Feel free to die on this sword and tank your credit over $70 but I can tell you for a fact that you are dead wrong on this one and no complaint to any state board regarding not getting an itemized statement for care that cannot be itemized and is billed by the hour is going to get any attention. 

 

We are done.

You misunderstood what I was saying. I reached my max out of pocket for 2013, then by February 2014, I reach this year's max out of pocket. 

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You misunderstood what I was saying. I reached my max out of pocket for 2013, then by February 2014, I reach this year's max out of pocket. 

 

You don't understand insurance.  Even if you have met your out of pocket maximum for the year that does not apply to CO-PAYS.  Co pays are exempt from the OOP max and always payable.  Out patient surgical procedures are ones that almost always have a copay for the ancillary services such as lab and anesthesia.  

 

You are arguing here when you could resolve this very easily by calling your insurance carrier and asking them if this is one of those situations.  They will be more than happy to explain it to you.

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Clydesmom, stop responding to me like I am stupid. I fully understand my insurance coverage. Further I have my undergrad and grad degrees in economics and finance. For all the times I wrote pleadings for posters on here, instructing them step-by-step how to do things only to win their lawsuits over and over again as a non-attorney shows my ability to learn and apply what I read. Last, I have multiple designations in the financial field and multiple licenses. Now I am studying for the CFA. Take the bar exam and multiply it by 3, it is 3x harder. 

 

All I asked for is what federal laws do health care providers have to abide by outside of HIPAA when it comes to medical billing. I am all too familiar with HIPAA. There is the law called the Fair Medical Billing Act and the best part to HIPAA outside of privacy is the Patient Bill of Rights. 

 

For a medical provider to never send a bill for any medical procedure or service rendered and then asks someone to pay an amount without knowing it is accurate boarders on fraud and extortion. The medical practice(s) you work with are most likely honest, but not every medical practice is like that. I find it odd that all of the other providers sent me timely billing statements even if I did not owe them anything. I do not make it easy for another person or company to screw me out of money. 

 

I would

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So far NOTHING you posted has indicated they billed you unfairly or illegally.  If this were thousands of dollars I could see fighting over it but there is NO way on this Earth I would trash my credit over $70.

 

Being able to practice law without a license is not something I would brag about.  It also has NOTHING to do with your situation.  While you spend time splitting hairs over what you want them to send you, what you believe they should send you, and what they are required to send you they have nailed your credit when you could have simply called your insurance company and got the EOMB and soothed your concern about billing by comparing the EOMB to the billing statement you now have.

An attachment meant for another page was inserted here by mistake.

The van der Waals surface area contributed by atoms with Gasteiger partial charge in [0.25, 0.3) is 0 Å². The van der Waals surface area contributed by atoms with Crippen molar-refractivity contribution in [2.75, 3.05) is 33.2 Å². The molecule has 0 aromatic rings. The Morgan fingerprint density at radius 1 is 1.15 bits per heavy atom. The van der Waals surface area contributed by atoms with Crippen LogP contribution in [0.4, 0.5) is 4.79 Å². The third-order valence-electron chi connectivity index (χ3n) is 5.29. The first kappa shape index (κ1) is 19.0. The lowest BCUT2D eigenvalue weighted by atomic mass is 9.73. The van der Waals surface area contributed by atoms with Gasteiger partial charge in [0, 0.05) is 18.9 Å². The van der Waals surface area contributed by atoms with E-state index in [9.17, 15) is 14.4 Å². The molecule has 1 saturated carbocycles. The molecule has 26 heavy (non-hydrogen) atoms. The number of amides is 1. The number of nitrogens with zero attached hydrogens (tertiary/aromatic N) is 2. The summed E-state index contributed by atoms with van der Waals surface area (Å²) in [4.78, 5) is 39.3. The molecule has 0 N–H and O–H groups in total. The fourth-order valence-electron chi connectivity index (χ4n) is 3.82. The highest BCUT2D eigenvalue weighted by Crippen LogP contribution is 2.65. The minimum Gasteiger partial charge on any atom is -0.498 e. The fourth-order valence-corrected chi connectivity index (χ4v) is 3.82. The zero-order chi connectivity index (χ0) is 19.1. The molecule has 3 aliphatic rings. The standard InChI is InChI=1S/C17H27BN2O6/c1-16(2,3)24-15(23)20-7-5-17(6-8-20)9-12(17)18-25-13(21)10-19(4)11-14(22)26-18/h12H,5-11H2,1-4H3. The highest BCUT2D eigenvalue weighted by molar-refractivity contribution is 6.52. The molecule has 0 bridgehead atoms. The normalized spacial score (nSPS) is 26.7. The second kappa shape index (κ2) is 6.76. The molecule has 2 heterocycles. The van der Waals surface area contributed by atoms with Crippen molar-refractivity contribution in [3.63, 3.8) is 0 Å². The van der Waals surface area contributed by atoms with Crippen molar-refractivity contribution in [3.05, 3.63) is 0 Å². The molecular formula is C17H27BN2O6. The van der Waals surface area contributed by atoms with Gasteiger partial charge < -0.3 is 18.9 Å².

For a medical provider to never send a bill for any medical procedure or service rendered and then asks someone to pay an amount without knowing it is accurate boarders on fraud and extortion

 

Put the drama llama back in the paddock.  Just because you did not receive the bill doesn't mean they didn't send it.  Even if they did forget to mail it to you it does not mean fraud or extortion.  They are not threatening you with ANYTHING they cannot legally do by law if you don't pay.  You got care, they billed insurance, you have a balance and you refuse to pay.  That is your choice but it is also their choice to ding your credit.  

 

Again, feel free to die on the sword making a stand.  It is your credit to trash.  

 

FYI:  Billing by ancillary services is often fraught with difficulties.  I had surgery and I have no idea whose insurance the anesthesia group billed but it was not mine.  My first clue was a bill stating I owed them almost $1000.  When i called they said insurance didn't pay.  I called my carrier and they had no claim from the anesthesia group.  Another call revealed they billed a policy and carrier that was not mine.  Once they had the correct information they billed MY insurance and lo and behold my balance was $35 and I sent them a check.  Mistakes happen but it isn't worth ruining my credit to argue over a piddly amount or what they did or did not send me.

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@bmc100  I work in a hospital and recently had outpatient surgery. My insurance contract calls for surgery and anesthesia to be paid at 100% after I pay a $150 deductible per admission.  Your anesthesia costs sound about right, although their billing practices seem odd.   This link may provide some information about anesthesia charges.

http://www.groupanesthesia.com/billing.php

I recently commented that after my surgery, I had to battle with my own hospital because my employee health insurance did not fully pay for a ER stay I had following my surgery.  Fortunately, being a hospital employee, I was able to access the right people and  got the matter resolved.  My carrier eventually paid in full.  Had I not had that inside knowledge,  and refused to pay, it would have gone to Collections, and then I would have been involved in a legal morass.

There is not, to my knowledge, any specific federal law about medical billing, although I think such a bill has been introduced in Congress.

Notwithstanding@Clydesmom abrasive replies, I think you were probably treated fairly.  Nevertheless, if you seriously think something is amiss, then you should pursue it, but don't damage your credit over it.